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When Eager Becomes Desperate

January 26th, 2009 · 4 Comments

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The majority of the questions that come in to my Ask Brian feature continue to be along the same lines: how long should I wait to hear back; what does it mean if I don’t hear back from an employer; and how can I try to get them to respond to me without being annoying?

As you can see, the questions boil down to the issue of etiquette… how do you go after a job aggressively, without seeming too desperate. Without resorting to begging.

In short, when does eagerness become desperation.

I’ve tackled this question from different angles in the past… especially with this post.

But I thought, maybe I should go out and make sure my thoughts on this are still valid, especially given the current climate. So I touched base with four hiring managers that I’ve done business with over the years. They’re each in four different industries, and two are with major Fortune 500 companies.

Essentially, I asked them about job search etiquette. What sort of eagerness do they like to see? And when do job searchers cross the line? What makes a job seeker become annoying.

Their answers made sense to me, and it sort of summed up like this:

  1. Initially, eagerness for a job opportunity looks good on the job searcher.  The recruiter wants to see, in fact, loves to see the prospect show excitement about the position in particular, or the company over-all.
  2. After you’ve submitted your resume and are looking to get interviewed, it’s ok to follow up. Again, this shows that you’re into the process.  And hey, the hiring managers admitted to me, they’re not the best communicators sometimes. Gentle prodding is something they understand.
  3. This goes ditto for after the interview. If you’ve interviewed and just want to hear back, the hiring manager understands. A good point to keep in mind is that the person you’re communicating with, and even the person you interviewed with… they might not be the ones who can make the ultimate decision. They also might not know the ultimate timetable. Try to be understanding of this fact.
  4. You get annoying when they’ve given you a specific timetable and you ignore that timetable. If they tell you WHEN you’ll hear something, then don’t bug them before that point. And if they still have no info, don’t bug them every day. Give them some breathing room.
  5. Once you’ve heard the answer no, at any point in this process, let it go. At that point you’re really annoying if you start begging for other chances or other positions. In some cases, you were told no because you weren’t right for a specific position. You might be right for a different position, but if you were, the hiring manager would probably already have seen that and suggested it themselves. Sometimes you’re told no cause they just aren’t that into YOU.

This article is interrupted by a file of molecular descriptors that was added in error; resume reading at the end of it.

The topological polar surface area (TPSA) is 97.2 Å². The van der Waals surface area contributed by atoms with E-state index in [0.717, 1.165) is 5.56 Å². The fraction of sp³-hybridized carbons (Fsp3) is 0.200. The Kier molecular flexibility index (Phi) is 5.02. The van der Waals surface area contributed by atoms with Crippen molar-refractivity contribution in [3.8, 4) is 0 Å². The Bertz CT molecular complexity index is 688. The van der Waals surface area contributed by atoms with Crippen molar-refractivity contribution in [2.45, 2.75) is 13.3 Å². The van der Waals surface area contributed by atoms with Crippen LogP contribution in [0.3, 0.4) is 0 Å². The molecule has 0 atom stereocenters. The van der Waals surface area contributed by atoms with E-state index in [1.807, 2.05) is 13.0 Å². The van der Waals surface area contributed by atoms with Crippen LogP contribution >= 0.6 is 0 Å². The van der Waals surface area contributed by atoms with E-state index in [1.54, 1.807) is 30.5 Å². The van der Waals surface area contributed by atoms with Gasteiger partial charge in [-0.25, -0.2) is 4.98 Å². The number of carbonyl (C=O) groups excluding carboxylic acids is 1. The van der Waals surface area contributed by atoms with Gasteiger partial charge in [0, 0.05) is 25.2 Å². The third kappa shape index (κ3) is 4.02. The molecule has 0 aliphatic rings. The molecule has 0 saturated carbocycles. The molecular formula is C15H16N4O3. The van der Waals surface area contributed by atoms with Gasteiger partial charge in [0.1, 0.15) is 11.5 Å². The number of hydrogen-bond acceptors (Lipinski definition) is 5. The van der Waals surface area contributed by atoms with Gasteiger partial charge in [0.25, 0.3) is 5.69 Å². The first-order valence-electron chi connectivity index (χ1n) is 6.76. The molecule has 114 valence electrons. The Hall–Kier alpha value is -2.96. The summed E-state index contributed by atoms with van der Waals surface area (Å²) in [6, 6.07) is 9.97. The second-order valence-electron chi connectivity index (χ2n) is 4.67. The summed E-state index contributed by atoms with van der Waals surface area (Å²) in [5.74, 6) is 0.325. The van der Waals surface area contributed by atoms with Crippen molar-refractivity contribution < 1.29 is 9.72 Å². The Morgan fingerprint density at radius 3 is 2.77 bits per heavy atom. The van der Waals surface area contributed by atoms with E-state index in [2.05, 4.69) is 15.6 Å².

Related posts:

  1. On Desperate Times – State of the Job Market

Tags: Job Search

  • Renaissance Wannabe

    I absolutely agree. I finished up my last job search less than a year ago, and I found that a hiring manager that was truly interested in you was in generally good contact and willing to talk to you within reason. The only point I would caution on is the point between applying and interviewing – I’ve heard through the grapevine (oh so accurate, I know) that a typical Craigslist ad may receive 100+ submissions nowadays. A hiring manager may simply be too busy to even consider speaking with you at that stage in the game.

    Thanks for this blog, Brian. I know several folks that find it helpful nowadays.

  • Kim Avery, Certified Career Coach

    Great distinctions between eager and desperate.

    The next logical question is this, how does a job seeker keep from feeling desperate when jobs are scarce and the bills are mounting. As I’ve seen in my clients, this is much easier said that done.

    I would love to hear your thoughts on this.

  • CK

    These days it is tough to get a job! And if you have one then consider yourself luck!

    I know that I am in a situation that isn’t too pleasent but for the most part my position is secure.

    One thing I would suggest is that people should expand on they employability. Sure it has been said before but it needs to be done! Go back to school, volunteer, etc. – something that would give you experience, and/or expand your field. Also doing such will give you additional network contacts.

  • Jeffrey Hurley

    An excellent post. I have experienced overly aggressive job seekers in our college recruiting programs, they contacted 10 to 12 different managers within the organization looking for a job. This backfires every time because recruiting is handled by a small number of HR team members who collect all contacts and log them. I agree with you; if a person is a good fit for another position the manager will make the referral.